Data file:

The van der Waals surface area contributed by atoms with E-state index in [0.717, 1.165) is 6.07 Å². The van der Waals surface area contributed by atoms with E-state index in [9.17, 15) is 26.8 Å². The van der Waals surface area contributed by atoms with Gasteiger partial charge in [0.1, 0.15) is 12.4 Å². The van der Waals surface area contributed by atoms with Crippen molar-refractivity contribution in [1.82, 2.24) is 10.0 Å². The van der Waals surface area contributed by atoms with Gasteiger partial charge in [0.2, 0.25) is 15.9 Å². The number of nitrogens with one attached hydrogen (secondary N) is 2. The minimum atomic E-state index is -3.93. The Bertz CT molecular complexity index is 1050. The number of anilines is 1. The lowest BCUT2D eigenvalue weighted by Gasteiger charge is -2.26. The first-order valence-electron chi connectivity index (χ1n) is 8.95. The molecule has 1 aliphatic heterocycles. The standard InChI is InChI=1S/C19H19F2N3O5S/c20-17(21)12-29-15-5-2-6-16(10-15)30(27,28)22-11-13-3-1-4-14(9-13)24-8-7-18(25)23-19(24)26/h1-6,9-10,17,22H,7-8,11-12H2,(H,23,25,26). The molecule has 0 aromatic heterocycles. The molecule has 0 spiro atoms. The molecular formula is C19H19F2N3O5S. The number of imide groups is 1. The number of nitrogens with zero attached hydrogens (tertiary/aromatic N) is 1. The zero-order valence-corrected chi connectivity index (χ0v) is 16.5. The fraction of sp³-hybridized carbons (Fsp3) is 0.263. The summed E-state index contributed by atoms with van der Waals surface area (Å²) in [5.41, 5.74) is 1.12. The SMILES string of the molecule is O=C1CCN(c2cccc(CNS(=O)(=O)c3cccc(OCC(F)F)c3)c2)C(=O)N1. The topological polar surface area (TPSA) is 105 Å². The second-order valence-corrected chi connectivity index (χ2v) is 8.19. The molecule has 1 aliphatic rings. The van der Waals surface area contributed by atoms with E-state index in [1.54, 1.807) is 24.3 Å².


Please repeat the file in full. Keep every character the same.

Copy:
The van der Waals surface area contributed by atoms with E-state index in [0.717, 1.165) is 6.07 Å². The van der Waals surface area contributed by atoms with E-state index in [9.17, 15) is 26.8 Å². The van der Waals surface area contributed by atoms with Gasteiger partial charge in [0.1, 0.15) is 12.4 Å². The van der Waals surface area contributed by atoms with Crippen molar-refractivity contribution in [1.82, 2.24) is 10.0 Å². The van der Waals surface area contributed by atoms with Gasteiger partial charge in [0.2, 0.25) is 15.9 Å². The number of nitrogens with one attached hydrogen (secondary N) is 2. The minimum atomic E-state index is -3.93. The Bertz CT molecular complexity index is 1050. The number of anilines is 1. The lowest BCUT2D eigenvalue weighted by Gasteiger charge is -2.26. The first-order valence-electron chi connectivity index (χ1n) is 8.95. The molecule has 1 aliphatic heterocycles. The standard InChI is InChI=1S/C19H19F2N3O5S/c20-17(21)12-29-15-5-2-6-16(10-15)30(27,28)22-11-13-3-1-4-14(9-13)24-8-7-18(25)23-19(24)26/h1-6,9-10,17,22H,7-8,11-12H2,(H,23,25,26). The molecule has 0 aromatic heterocycles. The molecule has 0 spiro atoms. The molecular formula is C19H19F2N3O5S. The number of imide groups is 1. The number of nitrogens with zero attached hydrogens (tertiary/aromatic N) is 1. The zero-order valence-corrected chi connectivity index (χ0v) is 16.5. The fraction of sp³-hybridized carbons (Fsp3) is 0.263. The summed E-state index contributed by atoms with van der Waals surface area (Å²) in [5.41, 5.74) is 1.12. The SMILES string of the molecule is O=C1CCN(c2cccc(CNS(=O)(=O)c3cccc(OCC(F)F)c3)c2)C(=O)N1. The topological polar surface area (TPSA) is 105 Å². The second-order valence-corrected chi connectivity index (χ2v) is 8.19. The molecule has 1 aliphatic rings. The van der Waals surface area contributed by atoms with E-state index in [1.54, 1.807) is 24.3 Å².